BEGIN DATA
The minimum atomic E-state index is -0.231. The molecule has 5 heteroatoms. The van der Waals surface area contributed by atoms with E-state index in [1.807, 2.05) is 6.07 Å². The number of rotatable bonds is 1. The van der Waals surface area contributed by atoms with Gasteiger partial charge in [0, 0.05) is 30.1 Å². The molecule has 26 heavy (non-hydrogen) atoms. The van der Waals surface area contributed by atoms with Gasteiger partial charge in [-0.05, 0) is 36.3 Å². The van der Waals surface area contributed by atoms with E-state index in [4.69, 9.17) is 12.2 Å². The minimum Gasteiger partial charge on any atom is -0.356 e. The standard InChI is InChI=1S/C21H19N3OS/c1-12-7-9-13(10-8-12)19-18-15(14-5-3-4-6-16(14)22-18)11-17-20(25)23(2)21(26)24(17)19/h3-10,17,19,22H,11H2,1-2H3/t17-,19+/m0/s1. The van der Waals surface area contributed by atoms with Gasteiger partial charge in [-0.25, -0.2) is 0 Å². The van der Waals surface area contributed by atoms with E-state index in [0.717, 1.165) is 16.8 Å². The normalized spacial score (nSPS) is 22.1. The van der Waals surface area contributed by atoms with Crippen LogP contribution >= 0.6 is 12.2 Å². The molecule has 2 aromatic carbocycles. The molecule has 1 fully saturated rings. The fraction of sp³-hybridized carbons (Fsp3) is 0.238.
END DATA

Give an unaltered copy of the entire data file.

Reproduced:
The minimum atomic E-state index is -0.231. The molecule has 5 heteroatoms. The van der Waals surface area contributed by atoms with E-state index in [1.807, 2.05) is 6.07 Å². The number of rotatable bonds is 1. The van der Waals surface area contributed by atoms with Gasteiger partial charge in [0, 0.05) is 30.1 Å². The molecule has 26 heavy (non-hydrogen) atoms. The van der Waals surface area contributed by atoms with Gasteiger partial charge in [-0.05, 0) is 36.3 Å². The van der Waals surface area contributed by atoms with E-state index in [4.69, 9.17) is 12.2 Å². The minimum Gasteiger partial charge on any atom is -0.356 e. The standard InChI is InChI=1S/C21H19N3OS/c1-12-7-9-13(10-8-12)19-18-15(14-5-3-4-6-16(14)22-18)11-17-20(25)23(2)21(26)24(17)19/h3-10,17,19,22H,11H2,1-2H3/t17-,19+/m0/s1. The van der Waals surface area contributed by atoms with Gasteiger partial charge in [-0.25, -0.2) is 0 Å². The van der Waals surface area contributed by atoms with E-state index in [0.717, 1.165) is 16.8 Å². The normalized spacial score (nSPS) is 22.1. The van der Waals surface area contributed by atoms with Crippen LogP contribution >= 0.6 is 12.2 Å². The molecule has 2 aromatic carbocycles. The molecule has 1 fully saturated rings. The fraction of sp³-hybridized carbons (Fsp3) is 0.238.